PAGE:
For those of you wondering why I haven’t reviewed the Waterloo Community Playhouse’s production of “High School Musical,”, I recused myself because my mother and sister are stagehands for the production.
But I did see the show, and as a result of seeing that play, I decided to discuss with my mother the casting of an actress to play a cheerleader.
“She looks like she’s one of those little girls that dresses up in a cheerleader costume for Halloween,” I said. “She doesn’t even look old enough to be in middle school.”
“Maybe she’s the squad’s mascot; the little sister of a squad member,” my mother suggested. “You’ll find that at a lot of schools.”
Suddenly, this made sense. Over the past year, I’ve discovered that if you put enough thought into why there’s a casting decision made, you’ll find a reason. On that same note, you could figure out that teenage girls are really bad at playing old women and therefore, high schools should stop doing “Arsenic and Old Lace.”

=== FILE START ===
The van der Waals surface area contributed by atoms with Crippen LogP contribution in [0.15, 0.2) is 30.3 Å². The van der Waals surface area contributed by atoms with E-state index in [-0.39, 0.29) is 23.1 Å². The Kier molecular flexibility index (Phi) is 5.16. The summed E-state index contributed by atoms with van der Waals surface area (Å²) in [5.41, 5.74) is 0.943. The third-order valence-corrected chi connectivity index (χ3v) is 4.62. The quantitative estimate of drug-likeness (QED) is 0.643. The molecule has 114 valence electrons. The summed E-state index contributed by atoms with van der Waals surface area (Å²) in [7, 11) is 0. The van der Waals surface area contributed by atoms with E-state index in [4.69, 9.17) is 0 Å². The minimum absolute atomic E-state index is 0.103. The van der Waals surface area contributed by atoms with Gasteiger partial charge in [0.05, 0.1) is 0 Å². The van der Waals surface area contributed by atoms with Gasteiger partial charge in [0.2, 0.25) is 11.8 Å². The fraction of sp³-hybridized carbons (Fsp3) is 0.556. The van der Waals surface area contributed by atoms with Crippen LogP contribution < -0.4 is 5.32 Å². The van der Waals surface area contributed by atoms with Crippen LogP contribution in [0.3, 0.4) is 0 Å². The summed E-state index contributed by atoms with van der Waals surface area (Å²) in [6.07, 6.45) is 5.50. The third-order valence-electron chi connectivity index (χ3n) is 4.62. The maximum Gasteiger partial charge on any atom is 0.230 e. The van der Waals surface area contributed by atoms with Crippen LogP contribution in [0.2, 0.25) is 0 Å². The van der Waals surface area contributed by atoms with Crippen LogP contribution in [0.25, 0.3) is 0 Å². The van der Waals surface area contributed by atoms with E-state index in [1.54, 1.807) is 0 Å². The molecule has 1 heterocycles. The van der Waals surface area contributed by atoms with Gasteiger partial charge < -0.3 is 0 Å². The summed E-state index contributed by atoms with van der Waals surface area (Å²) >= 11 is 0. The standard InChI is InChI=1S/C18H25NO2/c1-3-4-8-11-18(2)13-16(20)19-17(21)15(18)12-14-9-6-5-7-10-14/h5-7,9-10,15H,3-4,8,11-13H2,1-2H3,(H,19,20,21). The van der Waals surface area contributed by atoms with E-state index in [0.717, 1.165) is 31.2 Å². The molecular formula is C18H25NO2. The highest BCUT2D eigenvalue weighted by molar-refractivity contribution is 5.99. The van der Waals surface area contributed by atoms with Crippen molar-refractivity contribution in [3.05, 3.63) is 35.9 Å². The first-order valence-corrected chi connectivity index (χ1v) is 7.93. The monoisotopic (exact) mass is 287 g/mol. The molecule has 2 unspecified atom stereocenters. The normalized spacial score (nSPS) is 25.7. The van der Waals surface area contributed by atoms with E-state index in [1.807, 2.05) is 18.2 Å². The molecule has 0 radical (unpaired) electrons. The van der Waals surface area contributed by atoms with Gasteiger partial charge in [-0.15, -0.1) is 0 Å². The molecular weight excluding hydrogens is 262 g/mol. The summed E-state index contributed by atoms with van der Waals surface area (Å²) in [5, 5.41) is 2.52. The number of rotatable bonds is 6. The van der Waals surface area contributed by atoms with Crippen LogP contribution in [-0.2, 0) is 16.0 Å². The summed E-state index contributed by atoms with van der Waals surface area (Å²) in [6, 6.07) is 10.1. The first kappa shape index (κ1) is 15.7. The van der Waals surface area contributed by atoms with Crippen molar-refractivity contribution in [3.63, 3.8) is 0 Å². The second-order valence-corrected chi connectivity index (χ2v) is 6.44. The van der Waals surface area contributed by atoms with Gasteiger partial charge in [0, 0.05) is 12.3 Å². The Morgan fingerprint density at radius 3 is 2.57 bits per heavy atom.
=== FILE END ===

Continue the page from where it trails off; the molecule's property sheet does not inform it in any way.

In the stage version of “High School Musical,” a scene is set in detention with the acting teacher. The teacher has the students that are serving detention do some acting exercises. One of those exercises is called “ball of noise.” The students pass around an invisible ball and make a noise. When the protagonist, Troy, receives the ball, he dribbles a basketball and shoots it. The ball then comes back and starts to crush him, but then the other students “save him.”
My sister, who gets to sit up in the ceiling every night, figured out that the “ball of noise” is a metaphor. She figured out that him being crushed by this basketball represents the pressure he feels from his father and the team to do basketball and do well in basketball. However, everyone eventually saves him from that fate of being “crushed” under the pressure.
See, I’m not the only person who reads deeply into plays.